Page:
If we look to the scriptures and ask God to show us how to engage with others around us we will see the opportunities unfold to demonstrate the fairness and equity of God to the people around us! I believe our witness and reach would be strengthened and effective as we adopted and respond to the fact that, justice is not our idea, but it is God’s idea.

Action steps

  • Start with humility.  Ask the Holy Spirit to help you become more aware, sensitive, and active in the fight.
  • Listen. Listen well. Don’t interrupt. Don’t listen to argue. Listen to understand.
  • Diversify your friend groups. What do your friend groups look like?  Do you have different races in your friend groups?

Acknowledgment: Accept or admit the existence or truth of.

Eric Mason says that, “Our history has been hard for people of color and the church must be willing to acknowledge those hard truths if we are to move toward healing.”

When your black brothers and sisters speak of the pain that they have experienced, listen and acknowledge. Acknowledging sounds something like: ” I’m sorry, that this is your reality, I want to be in this fight with you.” In doing so, you have validated the pain and said we are on the same team. You’ve also shown love to your neighbor.

You don’t have to understand to love.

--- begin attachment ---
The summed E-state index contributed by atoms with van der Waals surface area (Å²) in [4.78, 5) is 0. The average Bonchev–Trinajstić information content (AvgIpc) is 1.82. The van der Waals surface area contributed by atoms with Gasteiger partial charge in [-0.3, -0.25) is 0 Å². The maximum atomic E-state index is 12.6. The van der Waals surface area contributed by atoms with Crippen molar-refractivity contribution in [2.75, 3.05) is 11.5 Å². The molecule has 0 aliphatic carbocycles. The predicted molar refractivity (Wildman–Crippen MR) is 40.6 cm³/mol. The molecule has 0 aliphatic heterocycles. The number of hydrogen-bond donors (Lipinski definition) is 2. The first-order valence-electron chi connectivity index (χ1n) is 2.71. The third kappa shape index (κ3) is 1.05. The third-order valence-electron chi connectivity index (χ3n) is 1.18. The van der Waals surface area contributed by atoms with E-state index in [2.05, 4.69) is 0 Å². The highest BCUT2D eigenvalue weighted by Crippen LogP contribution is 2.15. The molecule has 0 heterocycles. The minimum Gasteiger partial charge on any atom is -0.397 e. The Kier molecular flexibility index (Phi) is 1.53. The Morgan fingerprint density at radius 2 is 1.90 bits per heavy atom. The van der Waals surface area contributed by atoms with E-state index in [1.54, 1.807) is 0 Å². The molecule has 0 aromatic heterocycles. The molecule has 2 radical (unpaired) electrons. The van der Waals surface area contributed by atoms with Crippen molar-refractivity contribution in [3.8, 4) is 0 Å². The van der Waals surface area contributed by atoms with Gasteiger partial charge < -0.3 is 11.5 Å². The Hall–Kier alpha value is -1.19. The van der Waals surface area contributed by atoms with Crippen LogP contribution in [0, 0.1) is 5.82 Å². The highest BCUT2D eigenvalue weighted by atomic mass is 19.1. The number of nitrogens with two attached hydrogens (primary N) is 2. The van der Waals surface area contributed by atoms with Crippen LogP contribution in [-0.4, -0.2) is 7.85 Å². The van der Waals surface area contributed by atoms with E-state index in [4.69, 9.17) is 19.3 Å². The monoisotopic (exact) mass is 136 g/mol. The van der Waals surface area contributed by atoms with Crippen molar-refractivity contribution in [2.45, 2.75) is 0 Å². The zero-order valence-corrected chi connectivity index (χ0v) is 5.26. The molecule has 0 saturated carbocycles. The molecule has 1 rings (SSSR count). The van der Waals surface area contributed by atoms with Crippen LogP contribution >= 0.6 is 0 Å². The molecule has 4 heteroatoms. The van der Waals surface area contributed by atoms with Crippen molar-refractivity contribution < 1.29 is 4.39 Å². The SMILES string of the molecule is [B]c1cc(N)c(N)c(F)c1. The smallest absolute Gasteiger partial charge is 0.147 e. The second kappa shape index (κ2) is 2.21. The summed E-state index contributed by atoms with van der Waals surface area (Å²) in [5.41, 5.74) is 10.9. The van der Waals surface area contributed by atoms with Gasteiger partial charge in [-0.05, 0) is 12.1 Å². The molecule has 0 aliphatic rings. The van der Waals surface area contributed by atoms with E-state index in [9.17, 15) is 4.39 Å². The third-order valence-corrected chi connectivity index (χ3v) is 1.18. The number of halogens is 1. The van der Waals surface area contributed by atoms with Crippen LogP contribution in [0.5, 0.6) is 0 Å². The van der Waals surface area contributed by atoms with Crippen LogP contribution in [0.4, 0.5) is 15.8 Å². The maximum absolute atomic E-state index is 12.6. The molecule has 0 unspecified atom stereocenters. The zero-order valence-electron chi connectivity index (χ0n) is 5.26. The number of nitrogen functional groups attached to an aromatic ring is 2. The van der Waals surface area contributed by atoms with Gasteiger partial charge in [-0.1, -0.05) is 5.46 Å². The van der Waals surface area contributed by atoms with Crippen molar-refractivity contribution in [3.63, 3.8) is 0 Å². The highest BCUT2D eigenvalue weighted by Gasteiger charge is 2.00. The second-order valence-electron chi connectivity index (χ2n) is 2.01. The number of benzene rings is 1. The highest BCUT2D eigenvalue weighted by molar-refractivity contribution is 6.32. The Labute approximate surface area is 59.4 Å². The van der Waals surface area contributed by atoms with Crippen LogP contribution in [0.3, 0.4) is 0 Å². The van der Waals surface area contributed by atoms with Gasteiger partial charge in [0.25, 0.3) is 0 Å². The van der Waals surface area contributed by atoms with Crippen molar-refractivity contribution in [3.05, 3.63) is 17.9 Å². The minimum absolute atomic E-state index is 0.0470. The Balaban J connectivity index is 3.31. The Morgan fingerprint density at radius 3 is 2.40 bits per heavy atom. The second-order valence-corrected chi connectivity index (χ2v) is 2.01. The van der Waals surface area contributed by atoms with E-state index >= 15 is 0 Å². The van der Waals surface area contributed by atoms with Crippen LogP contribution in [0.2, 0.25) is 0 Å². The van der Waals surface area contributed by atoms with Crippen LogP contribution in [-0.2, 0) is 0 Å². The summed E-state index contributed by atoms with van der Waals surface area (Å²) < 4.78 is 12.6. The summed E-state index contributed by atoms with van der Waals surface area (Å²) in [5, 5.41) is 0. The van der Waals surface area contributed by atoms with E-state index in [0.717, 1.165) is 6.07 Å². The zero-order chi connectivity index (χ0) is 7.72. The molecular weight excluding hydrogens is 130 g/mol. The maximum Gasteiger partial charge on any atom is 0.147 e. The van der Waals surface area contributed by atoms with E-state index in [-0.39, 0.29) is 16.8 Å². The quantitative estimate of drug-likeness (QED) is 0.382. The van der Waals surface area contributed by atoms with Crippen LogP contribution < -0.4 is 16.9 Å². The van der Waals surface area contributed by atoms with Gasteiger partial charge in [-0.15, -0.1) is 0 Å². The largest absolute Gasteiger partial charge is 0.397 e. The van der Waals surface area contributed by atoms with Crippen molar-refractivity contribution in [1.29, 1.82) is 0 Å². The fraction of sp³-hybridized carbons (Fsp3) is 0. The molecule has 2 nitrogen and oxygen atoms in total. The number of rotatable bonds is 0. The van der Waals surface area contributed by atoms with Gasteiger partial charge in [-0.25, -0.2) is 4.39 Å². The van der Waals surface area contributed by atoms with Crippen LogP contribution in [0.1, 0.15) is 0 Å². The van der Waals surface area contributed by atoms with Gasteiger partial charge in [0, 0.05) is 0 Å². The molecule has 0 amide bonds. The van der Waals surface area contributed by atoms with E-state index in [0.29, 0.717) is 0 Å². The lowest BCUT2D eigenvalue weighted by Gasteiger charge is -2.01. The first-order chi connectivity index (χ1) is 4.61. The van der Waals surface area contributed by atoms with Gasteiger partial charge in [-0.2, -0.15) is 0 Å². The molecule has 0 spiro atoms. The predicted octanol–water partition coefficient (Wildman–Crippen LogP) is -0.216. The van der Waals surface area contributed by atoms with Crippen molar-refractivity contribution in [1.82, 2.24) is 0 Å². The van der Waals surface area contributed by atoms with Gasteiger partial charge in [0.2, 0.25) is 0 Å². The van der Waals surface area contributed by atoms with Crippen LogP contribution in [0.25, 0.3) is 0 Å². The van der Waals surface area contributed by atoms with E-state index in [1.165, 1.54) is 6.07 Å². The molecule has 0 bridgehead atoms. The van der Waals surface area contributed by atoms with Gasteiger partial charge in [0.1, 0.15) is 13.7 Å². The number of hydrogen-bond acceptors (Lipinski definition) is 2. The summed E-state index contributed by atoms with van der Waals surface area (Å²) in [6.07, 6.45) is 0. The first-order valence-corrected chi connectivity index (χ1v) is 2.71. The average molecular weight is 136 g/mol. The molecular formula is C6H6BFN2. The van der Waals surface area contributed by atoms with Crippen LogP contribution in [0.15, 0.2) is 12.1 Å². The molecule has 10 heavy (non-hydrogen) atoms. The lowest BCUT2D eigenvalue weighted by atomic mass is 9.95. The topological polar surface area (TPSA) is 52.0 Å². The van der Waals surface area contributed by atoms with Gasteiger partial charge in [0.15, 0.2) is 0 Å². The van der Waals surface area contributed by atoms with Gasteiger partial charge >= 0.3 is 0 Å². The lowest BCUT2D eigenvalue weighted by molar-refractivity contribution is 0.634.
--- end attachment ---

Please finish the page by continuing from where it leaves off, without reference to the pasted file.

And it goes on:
Whenever an unarmed black man or child is shot unjustly, reach out to your friends of color. We are usually grieving and hurting, because we saw ourselves when we saw Ahmad Arbery or George Floyd. Call them. Text them. Email them. Tell them you’re thinking of them. You’re praying for them. You love them. Share their post if they decide to speak. Lift up their voice. 

Silence is not acknowledgment.

We are to take an active role in the fairness and equity of our neighbors. That is our Christian and non-Christian neighbors. That is our Anglo, African American, Asian, Hispanic, Native American, European, Arabic, Christian, Muslim and other neighbors. We are to exercise the righteousness and justice of God all around us because that is how we usher in the Kingdom of God.

Action Steps

  • Love your neighbors. Have neighbors or friends that are minorities? Invite them over for dinner. Get to know them and build a relationship with them and learn about them and their culture. It may be uncomfortable. But necessary.